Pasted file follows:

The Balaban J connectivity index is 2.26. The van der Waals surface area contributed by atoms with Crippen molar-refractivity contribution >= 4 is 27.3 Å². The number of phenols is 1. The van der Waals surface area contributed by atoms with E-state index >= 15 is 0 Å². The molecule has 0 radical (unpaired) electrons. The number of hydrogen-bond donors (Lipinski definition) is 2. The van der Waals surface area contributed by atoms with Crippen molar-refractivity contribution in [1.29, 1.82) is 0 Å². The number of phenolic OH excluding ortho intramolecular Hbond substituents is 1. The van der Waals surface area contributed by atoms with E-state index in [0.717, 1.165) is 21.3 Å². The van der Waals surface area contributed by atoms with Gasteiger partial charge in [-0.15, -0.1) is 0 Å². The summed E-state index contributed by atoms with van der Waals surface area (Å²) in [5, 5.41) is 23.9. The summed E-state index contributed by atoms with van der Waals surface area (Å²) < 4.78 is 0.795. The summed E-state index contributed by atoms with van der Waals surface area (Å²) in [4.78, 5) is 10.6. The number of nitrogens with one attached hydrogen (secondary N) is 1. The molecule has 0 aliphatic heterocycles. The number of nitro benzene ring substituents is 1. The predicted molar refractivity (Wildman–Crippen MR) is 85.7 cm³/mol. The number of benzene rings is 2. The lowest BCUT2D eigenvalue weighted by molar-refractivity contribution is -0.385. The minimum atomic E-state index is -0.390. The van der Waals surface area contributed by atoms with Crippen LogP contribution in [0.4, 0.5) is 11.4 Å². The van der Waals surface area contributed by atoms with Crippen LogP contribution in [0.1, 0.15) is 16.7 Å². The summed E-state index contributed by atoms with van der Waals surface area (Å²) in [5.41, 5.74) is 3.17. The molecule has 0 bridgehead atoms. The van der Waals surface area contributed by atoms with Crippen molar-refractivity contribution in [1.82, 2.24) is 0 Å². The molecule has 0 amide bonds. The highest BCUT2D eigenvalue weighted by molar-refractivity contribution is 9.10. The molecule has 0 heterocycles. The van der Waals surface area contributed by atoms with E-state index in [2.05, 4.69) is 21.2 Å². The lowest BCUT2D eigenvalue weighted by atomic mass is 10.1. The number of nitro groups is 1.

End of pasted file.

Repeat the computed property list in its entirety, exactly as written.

The Balaban J connectivity index is 2.26. The van der Waals surface area contributed by atoms with Crippen molar-refractivity contribution >= 4 is 27.3 Å². The number of phenols is 1. The van der Waals surface area contributed by atoms with E-state index >= 15 is 0 Å². The molecule has 0 radical (unpaired) electrons. The number of hydrogen-bond donors (Lipinski definition) is 2. The van der Waals surface area contributed by atoms with Crippen molar-refractivity contribution in [1.29, 1.82) is 0 Å². The number of phenolic OH excluding ortho intramolecular Hbond substituents is 1. The van der Waals surface area contributed by atoms with E-state index in [0.717, 1.165) is 21.3 Å². The van der Waals surface area contributed by atoms with Gasteiger partial charge in [-0.15, -0.1) is 0 Å². The summed E-state index contributed by atoms with van der Waals surface area (Å²) in [5, 5.41) is 23.9. The summed E-state index contributed by atoms with van der Waals surface area (Å²) < 4.78 is 0.795. The summed E-state index contributed by atoms with van der Waals surface area (Å²) in [4.78, 5) is 10.6. The number of nitrogens with one attached hydrogen (secondary N) is 1. The molecule has 0 aliphatic heterocycles. The number of nitro benzene ring substituents is 1. The predicted molar refractivity (Wildman–Crippen MR) is 85.7 cm³/mol. The number of benzene rings is 2. The lowest BCUT2D eigenvalue weighted by molar-refractivity contribution is -0.385. The minimum atomic E-state index is -0.390. The van der Waals surface area contributed by atoms with Crippen LogP contribution in [0.4, 0.5) is 11.4 Å². The van der Waals surface area contributed by atoms with Crippen LogP contribution in [0.1, 0.15) is 16.7 Å². The summed E-state index contributed by atoms with van der Waals surface area (Å²) in [5.41, 5.74) is 3.17. The molecule has 0 bridgehead atoms. The van der Waals surface area contributed by atoms with Crippen molar-refractivity contribution in [1.82, 2.24) is 0 Å². The molecule has 0 amide bonds. The highest BCUT2D eigenvalue weighted by molar-refractivity contribution is 9.10. The molecule has 0 heterocycles. The van der Waals surface area contributed by atoms with E-state index in [2.05, 4.69) is 21.2 Å². The lowest BCUT2D eigenvalue weighted by atomic mass is 10.1. The number of nitro groups is 1.